Title: John Adlum papers Creator: Adlum, John, 1759-1836 Inclusive dates: 1794-1808 Extent: 16 letters, 9 volumes, and 1 publication Abstract:
The Schoff Revolutionary War Collection contains the papers of John Adlum, private in the Revolutionary War, Major in the Provisional Army, Brigadier General in the Pennsylvania Militia, surveyor, and viticulturalist. The collection includes 16 items written between 1773 and 1784, and 2 drafts of his memoirs, 1773-1784.
Language: The material is in English Repository: William L. Clements Library, University of Michigan
909 S. University Ave. The University of Michigan Ann Arbor, MI 48109-1190 Phone: 734-764-2347 Web Site: www.clements.umich.edu
John Adlum (April 29, 1759-March 14, 1836) was born in York, Pennsylvania, to Joseph and Catherine Adlum. Adlum volunteered for service in the Pennsylvania militia at the beginning of the American Revolution, and joined Washington's forces near New York. The main body of Washington's troops withdrew, however, leaving Adlum's regiment among those left to defend Fort Washington against superior British forces. After the British captured Ft. Washington, Adlum was taken as a prisoner of war and held in New York City for over a year. Upon his release, he worked as a surveyor in central and northern Pennsylvania, and later reentered the Army to become a major in the Provisional Army and Brigadier General in the Pennsylvania Militia. Later in life, Adlum also became a well known viticulturist and author on winemaking.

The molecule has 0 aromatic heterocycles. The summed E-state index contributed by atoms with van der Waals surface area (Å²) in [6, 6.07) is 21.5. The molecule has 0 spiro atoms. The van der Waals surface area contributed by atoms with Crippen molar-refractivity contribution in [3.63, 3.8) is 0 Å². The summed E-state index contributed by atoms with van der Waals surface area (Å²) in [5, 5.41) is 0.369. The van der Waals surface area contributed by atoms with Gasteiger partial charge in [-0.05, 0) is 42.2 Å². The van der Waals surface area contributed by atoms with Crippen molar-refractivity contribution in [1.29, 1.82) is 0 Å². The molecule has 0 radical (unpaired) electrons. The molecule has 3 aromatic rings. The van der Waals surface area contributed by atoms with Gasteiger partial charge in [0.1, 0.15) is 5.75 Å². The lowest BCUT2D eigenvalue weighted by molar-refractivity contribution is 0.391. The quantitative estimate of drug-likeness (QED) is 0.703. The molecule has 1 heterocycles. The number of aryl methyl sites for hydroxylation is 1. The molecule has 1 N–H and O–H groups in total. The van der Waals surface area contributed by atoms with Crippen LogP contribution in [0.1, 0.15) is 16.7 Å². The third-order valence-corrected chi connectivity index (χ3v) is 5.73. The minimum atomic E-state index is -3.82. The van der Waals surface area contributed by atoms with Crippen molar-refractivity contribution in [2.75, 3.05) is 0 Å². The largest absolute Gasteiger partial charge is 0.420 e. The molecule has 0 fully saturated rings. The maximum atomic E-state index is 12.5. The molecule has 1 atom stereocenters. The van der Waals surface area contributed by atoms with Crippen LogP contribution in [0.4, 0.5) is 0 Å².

The Schoff Revolutionary War Collection contains the papers of John Adlum, private in the Revolutionary War, Major in the Provisional Army, Brigadier General in the Pennsylvania Militia, surveyor, and viticulturalist. The collection includes 16 items written between 1794 and 1808, and 2 drafts of his memoirs, 1773-1784.
Of the letters, three deal with Adlum's activities surveying the upper Susquehanna River in 1794. The ten items from 1799 relate primarily to his service with the Provisional Army, 11th Regiment. In these letters, Adlum describes his meetings with the Seneca Chief, Cornplanter, who insisted that if the Seneca did not receive annuity payments due them, they would have to resort to hostilities. The 1807 and 1808 items are personal letters from Abel Marple and the undated/unidentified letter discusses relations between whites and Indians.
The memoirs, composed during and shortly after the Revolutionary War, are an account of Adlum's early years and of the period during which he was an active soldier in the war. Writing as a young private taken prisoner at the fall of Fort Washington, he describes British-held New York City from November 1776, until his parole in late 1777. The memoirs also offer glimpses of Nathanael Greene, George Washington, Wilhelm Knyphausen, Ethan Allen, and Hugh Gaine.